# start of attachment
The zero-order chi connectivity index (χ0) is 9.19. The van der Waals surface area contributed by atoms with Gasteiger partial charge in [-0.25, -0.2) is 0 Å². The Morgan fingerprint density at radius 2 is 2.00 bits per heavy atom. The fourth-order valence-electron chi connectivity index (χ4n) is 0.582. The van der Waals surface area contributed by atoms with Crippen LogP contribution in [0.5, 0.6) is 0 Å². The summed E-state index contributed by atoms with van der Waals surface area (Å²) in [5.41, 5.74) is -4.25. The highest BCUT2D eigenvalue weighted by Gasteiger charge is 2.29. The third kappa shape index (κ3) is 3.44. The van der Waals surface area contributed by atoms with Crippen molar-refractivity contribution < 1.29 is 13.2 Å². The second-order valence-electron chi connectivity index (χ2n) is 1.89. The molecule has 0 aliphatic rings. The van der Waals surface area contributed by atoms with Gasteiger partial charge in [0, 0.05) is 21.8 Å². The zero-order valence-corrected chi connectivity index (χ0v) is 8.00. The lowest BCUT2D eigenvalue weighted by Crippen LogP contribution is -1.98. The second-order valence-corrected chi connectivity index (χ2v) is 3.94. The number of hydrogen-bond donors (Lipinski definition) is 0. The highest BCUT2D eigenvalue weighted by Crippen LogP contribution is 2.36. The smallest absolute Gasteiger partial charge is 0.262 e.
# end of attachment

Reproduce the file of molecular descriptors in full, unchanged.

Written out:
The zero-order chi connectivity index (χ0) is 9.19. The van der Waals surface area contributed by atoms with Gasteiger partial charge in [-0.25, -0.2) is 0 Å². The Morgan fingerprint density at radius 2 is 2.00 bits per heavy atom. The fourth-order valence-electron chi connectivity index (χ4n) is 0.582. The van der Waals surface area contributed by atoms with Crippen LogP contribution in [0.5, 0.6) is 0 Å². The summed E-state index contributed by atoms with van der Waals surface area (Å²) in [5.41, 5.74) is -4.25. The highest BCUT2D eigenvalue weighted by Gasteiger charge is 2.29. The third kappa shape index (κ3) is 3.44. The van der Waals surface area contributed by atoms with Crippen molar-refractivity contribution < 1.29 is 13.2 Å². The second-order valence-electron chi connectivity index (χ2n) is 1.89. The molecule has 0 aliphatic rings. The van der Waals surface area contributed by atoms with Gasteiger partial charge in [0, 0.05) is 21.8 Å². The zero-order valence-corrected chi connectivity index (χ0v) is 8.00. The lowest BCUT2D eigenvalue weighted by Crippen LogP contribution is -1.98. The second-order valence-corrected chi connectivity index (χ2v) is 3.94. The number of hydrogen-bond donors (Lipinski definition) is 0. The highest BCUT2D eigenvalue weighted by Crippen LogP contribution is 2.36. The smallest absolute Gasteiger partial charge is 0.262 e.